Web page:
Sub-method, partial behavioral reflection with Reflectivity: Looking back on 10 years of use

Steven Costiou1, Vincent Aranega2, and Marcus Denker3

The Art, Science, and Engineering of Programming, 2020, Vol. 4, Issue 3, Article 5

Submission date: 2019-02-01
Publication date: 2020-02-17
Full text: PDF


Context. Refining or altering existing behavior is the daily work of every developer, but that cannot be always anticipated, and software sometimes cannot be stopped. In such cases, unanticipated adaptation of running systems is of interest for many scenarios, ranging from functional upgrades to on-the-fly debugging or monitoring of critical applications.

Inquiry. A way of altering software at run time is using behavioral reflection, which is particularly well- suited for unanticipated adaptation of real-world systems. Partial behavioral reflection is not a new idea, and for years many efforts have been made to propose a practical way of expressing it. All these efforts resulted in practical solutions, but which introduced a semantic gap between the code that requires adaptation and the expression of the partial behavior. For example, in Aspect-Oriented Programming, a pointcut description is expressed in another language, which introduces a new distance between the behavior expression (the Advice) and the source code in itself.

Approach. Ten years ago, the idea of closing the gap between the code and the expression of the partial behavior led to the implementation of the Reflectivity framework. Using Reflectivity, developers annotate Ab- stract Syntax Tree (AST) nodes with meta-behavior which is taken into account by the compiler to produce behavioral variations. In this paper, we present Reflectivity, its API, its implementation and its usage in Pharo. We reflect on ten years of use of Reflectivity, and show how it has been used as a basic building block of many innovative ideas.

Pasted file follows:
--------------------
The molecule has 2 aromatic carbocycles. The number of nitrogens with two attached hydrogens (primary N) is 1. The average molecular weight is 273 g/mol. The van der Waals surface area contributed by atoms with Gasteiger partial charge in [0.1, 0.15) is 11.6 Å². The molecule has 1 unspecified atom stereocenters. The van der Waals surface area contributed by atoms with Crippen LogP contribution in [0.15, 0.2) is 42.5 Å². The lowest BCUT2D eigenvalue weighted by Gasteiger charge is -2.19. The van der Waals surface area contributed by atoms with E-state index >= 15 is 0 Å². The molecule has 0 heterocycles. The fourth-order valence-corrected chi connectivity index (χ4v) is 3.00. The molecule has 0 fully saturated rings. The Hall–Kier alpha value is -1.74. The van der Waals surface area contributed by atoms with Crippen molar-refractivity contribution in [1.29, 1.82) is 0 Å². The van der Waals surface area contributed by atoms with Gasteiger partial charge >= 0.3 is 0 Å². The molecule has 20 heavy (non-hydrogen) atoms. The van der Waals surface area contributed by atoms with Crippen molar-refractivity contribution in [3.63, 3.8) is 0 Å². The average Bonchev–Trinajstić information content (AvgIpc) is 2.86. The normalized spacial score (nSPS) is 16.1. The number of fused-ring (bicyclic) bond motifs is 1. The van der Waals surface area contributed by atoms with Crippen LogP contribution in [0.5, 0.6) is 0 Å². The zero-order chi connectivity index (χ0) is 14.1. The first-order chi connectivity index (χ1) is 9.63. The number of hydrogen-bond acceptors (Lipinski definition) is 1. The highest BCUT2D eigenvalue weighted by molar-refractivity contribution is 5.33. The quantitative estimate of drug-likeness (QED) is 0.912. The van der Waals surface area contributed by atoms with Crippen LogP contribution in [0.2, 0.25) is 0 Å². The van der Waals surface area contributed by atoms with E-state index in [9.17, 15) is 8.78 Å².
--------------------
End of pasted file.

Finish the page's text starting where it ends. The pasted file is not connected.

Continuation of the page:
Knowledge. Reflectivity brings a practical way of working at the AST level, which is a high-level repre- sentation of the source code manipulated by software developers. It enables a powerful way of dynamically add and modify behavior. Reflectivity is also a flexible mean to bridge the gap between the expression of the meta-behavior and the source code. This ability to apply unanticipated adaptation and to provide behavioral reflection led to many experiments and projects during this last decade by external users. Existing work use Reflectivity to implement reflective libraries or languages extensions, featherweight code instrumentation, dynamic software update, debugging tools and visualization and software analysis tools.

Grounding. Reflectivity is actively used in research projects. During the past ten years, it served as a support, either for implementation or as a fundamental base, for many research work including PhD theses, conference, journal and workshop papers. Reflectivity is now an important library of the Pharo language, and is integrated at the heart of the platform.

Importance. Reflectivity exposes powerful abstractions to deal with partial behavioral adaptation, while providing a mature framework for unanticipated, non-intrusive and partial behavioral reflection based on AST annotation. Furthermore, even if Reflectivity found its home inside Pharo, it is not a pure Smalltalk-oriented solution. As validation over the practical use of Reflectivity in dynamic object-oriented languages, the API has been ported to Python. Finally, the AST annotation feature of Reflectivity opens new experimentation opportunities about the control that developers could gain on the behavior of their own software.

  1., INRIA, France

  2., INRIA, France

  3., INRIA, France